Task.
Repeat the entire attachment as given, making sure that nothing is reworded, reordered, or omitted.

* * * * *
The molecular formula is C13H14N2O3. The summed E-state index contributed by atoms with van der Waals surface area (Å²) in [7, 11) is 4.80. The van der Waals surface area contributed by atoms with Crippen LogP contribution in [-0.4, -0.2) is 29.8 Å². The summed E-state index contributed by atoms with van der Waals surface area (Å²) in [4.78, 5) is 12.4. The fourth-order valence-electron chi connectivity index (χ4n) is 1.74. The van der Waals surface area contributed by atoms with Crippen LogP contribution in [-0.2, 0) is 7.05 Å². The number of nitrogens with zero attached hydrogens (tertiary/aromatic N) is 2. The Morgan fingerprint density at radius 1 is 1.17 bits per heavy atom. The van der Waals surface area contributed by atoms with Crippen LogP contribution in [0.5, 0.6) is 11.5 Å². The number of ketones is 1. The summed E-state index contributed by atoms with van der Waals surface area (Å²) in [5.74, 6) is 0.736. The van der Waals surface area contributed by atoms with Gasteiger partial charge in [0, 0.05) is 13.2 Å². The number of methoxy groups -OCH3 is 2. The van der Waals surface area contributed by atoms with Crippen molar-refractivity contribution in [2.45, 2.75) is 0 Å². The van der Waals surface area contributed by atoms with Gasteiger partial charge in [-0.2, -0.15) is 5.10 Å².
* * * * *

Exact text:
The molecular formula is C13H14N2O3. The summed E-state index contributed by atoms with van der Waals surface area (Å²) in [7, 11) is 4.80. The van der Waals surface area contributed by atoms with Crippen LogP contribution in [-0.4, -0.2) is 29.8 Å². The summed E-state index contributed by atoms with van der Waals surface area (Å²) in [4.78, 5) is 12.4. The fourth-order valence-electron chi connectivity index (χ4n) is 1.74. The van der Waals surface area contributed by atoms with Crippen LogP contribution in [-0.2, 0) is 7.05 Å². The number of nitrogens with zero attached hydrogens (tertiary/aromatic N) is 2. The Morgan fingerprint density at radius 1 is 1.17 bits per heavy atom. The van der Waals surface area contributed by atoms with Crippen LogP contribution in [0.5, 0.6) is 11.5 Å². The number of ketones is 1. The summed E-state index contributed by atoms with van der Waals surface area (Å²) in [5.74, 6) is 0.736. The van der Waals surface area contributed by atoms with Gasteiger partial charge in [0, 0.05) is 13.2 Å². The number of methoxy groups -OCH3 is 2. The van der Waals surface area contributed by atoms with Crippen molar-refractivity contribution in [2.45, 2.75) is 0 Å². The van der Waals surface area contributed by atoms with Gasteiger partial charge in [-0.2, -0.15) is 5.10 Å².